Nicholas M. Glykos' group

Quick start guide for GraphEnt's CCP4 users

The architecture that will give you the least trouble and harassment is a GNU/Linux machine with a full CCP4 installation. The MacOSX executables lack the automatic CCP4 support (and you'll have to run various CCP4 programs by hand to prepare input for GraphEnt), while the windows executable lacks both CCP4 and graphics support. If you still use OSF or SUNOS or IRIX, I bet you don't need (or even expect) a quick start quide ... ;-)

Assuming that most labs do have at least one properly configured linux machine, this guide focuses on that architecture.

Fully automated installer

Download this file : GraphEnt_installer. Then open a unix shell, locate the file, and type :

	chmod 755 GraphEnt_installer

If all goes as planned, skip directly to the section entitled 'Use it' further below in this document. Note that (i) this script does not install any of GraphEnt's documentation files (you'll have to do this manually if you want them installed globally), and, (ii) for this script to work (and in order to install files in /usr/local/bin using sudo) you'll need suitable permissions. If the installer fails, you'll have to do the installation manually as shown below (I will assume that you use bash. If you are a tcsh lover, you'll have to change these 'export' things to 'setenv').

Download and test it

	tar zxvf GraphEnt.tar.gz
	cd GraphEnt/bin/Linux/
	export PGPLOT_DIR=`pwd`
	mkdir test
	cd test/
	cp ../../../examples/rnase.mtz .
	../graphent rnase.mtz

You should see a graphics window. Click on DELFIOD25 first, then click on SIGDELFIOD25, then click that you've finished, and finally, answer the question by pressing the 'Y' key for yes. The very first time you use GraphEnt there will be a long pause with apparently nothing happening. This is normal, it is FFTW testing various ways of doing the FFT on your machine. Then the program should start doing its thing, and you should have two windows (move them so that they are side-by-side). The first is the section v=0.0 of the conventional (FFT) anomalous difference Patterson map, the second will be the same section from the continuously updating maxent map [it will look relatively featureless until the calculation finishes and the map is properly contoured (see p.41 of the PDF documentation if you want the gory details)]. When all is done, your desktop may look something similar to this :

GraphEnt screenshot

Make the unix shell window active and hit ENTER to finish it off. If you are curious, this is an anomalous difference Patterson function, the space group is P2(1)2(1)2(1), and the Harker sections are at 0.50 (the non-origin peaks you see on v=0 are cross vectors). You can use mapslicer to view the maxent map, but you will have to tell it to start contouring from mean (and not from zero). The procedure (in mapslicer) is 'Section' → 'Contours' → 'Generate contour levels starting from the mean density'.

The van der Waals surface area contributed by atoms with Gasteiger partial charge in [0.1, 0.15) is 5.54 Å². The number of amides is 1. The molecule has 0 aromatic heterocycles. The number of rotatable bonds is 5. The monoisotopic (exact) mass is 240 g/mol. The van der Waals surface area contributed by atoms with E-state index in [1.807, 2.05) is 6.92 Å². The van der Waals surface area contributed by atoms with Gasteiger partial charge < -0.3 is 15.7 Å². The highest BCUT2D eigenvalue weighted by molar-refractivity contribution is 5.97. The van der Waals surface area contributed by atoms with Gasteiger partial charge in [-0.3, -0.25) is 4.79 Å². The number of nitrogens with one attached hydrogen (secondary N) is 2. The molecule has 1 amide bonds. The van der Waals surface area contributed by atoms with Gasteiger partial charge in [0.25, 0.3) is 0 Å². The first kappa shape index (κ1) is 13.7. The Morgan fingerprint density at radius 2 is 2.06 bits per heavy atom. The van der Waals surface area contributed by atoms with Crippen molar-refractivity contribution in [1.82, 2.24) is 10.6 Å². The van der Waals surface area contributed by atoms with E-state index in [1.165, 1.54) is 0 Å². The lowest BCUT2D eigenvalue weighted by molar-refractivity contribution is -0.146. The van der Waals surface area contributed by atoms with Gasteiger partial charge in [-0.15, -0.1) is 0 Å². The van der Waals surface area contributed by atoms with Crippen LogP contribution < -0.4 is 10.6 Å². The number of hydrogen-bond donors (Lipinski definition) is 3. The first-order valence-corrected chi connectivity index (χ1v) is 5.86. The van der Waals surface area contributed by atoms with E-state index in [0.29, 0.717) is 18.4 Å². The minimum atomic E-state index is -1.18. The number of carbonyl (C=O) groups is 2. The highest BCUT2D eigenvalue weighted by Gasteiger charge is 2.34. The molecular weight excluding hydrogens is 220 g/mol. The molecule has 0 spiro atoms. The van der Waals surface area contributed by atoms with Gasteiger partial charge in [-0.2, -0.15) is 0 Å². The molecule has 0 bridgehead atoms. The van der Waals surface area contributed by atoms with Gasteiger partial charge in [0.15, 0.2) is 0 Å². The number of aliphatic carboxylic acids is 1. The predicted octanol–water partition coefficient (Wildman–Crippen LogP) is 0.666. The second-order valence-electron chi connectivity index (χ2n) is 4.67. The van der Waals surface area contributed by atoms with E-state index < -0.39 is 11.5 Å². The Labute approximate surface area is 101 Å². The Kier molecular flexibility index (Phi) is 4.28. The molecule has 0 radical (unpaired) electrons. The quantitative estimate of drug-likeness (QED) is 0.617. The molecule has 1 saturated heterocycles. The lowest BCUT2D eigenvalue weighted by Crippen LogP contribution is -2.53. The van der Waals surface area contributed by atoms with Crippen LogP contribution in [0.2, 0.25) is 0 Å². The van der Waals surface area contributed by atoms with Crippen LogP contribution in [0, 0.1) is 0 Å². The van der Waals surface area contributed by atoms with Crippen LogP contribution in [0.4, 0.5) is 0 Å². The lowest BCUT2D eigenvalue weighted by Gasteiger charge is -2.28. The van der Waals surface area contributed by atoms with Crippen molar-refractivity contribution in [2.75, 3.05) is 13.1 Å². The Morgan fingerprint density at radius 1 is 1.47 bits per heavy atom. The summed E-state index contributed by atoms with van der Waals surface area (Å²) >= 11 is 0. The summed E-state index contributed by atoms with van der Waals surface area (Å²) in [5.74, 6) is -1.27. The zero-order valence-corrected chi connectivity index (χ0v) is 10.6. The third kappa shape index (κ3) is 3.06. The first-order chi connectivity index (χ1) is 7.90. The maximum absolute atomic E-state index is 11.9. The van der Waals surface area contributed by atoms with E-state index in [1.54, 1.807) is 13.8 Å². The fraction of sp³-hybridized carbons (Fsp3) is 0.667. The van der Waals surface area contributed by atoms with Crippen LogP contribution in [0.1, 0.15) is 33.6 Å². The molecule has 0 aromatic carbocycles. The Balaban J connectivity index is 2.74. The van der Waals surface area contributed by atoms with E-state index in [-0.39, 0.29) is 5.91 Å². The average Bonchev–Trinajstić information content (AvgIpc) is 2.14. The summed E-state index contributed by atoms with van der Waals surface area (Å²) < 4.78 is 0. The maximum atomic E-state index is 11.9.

Install it

You'll have to become root and (i) copy the executables in, say, /usr/local/bin, (ii) define the environmental variable PGPLOT_DIR for graphics to work. If you have multicore machines, you could use the parallel version of GraphEnt (as shown below). A possible series of commands (which you will have to adjust to your local setup) would be :

	sudo su
	cd /something/GraphEnt/bin/Linux/
	cp GraphEnt_dual_core /usr/local/bin/GraphEnt
	cp pgxwin_server grfont.dat /usr/local/bin/
	cd /usr/local/bin/
	chmod 755 GraphEnt pgxwin_server
	ln -s GraphEnt graphent

and then ask users to add the line

	export PGPLOT_DIR=/usr/local/bin

in their .bashrc file.

Use it

Piece of cake. Start the program with :

	graphent my.mtz

or, if you want to define resolution limits, with something like :

	graphent 10.0 3.0 my.mtz

Then, select columns (in the correct order, order is important), and click on 'finished'. The type of syntheses that GraphEnt recognises is limited and they are discussed in the documentation (or just hit [HELP] in the initial graphent window). The main result is the maxent map file with the name For the meaning of all other files produced by GraphEnt you'll have to go beyond this quick start guide (there is an approximately 40 pages long PDF documentation file available with the program's distribution).

NOTE : Maximum entropy maps are always positive, which means that their mean density is not zero (as happens with conventional syntheses in the absence of F000). The implication is that no matter which program you use for plotting the maps, you should tell it to start contouring from the map's mean density and not from zero.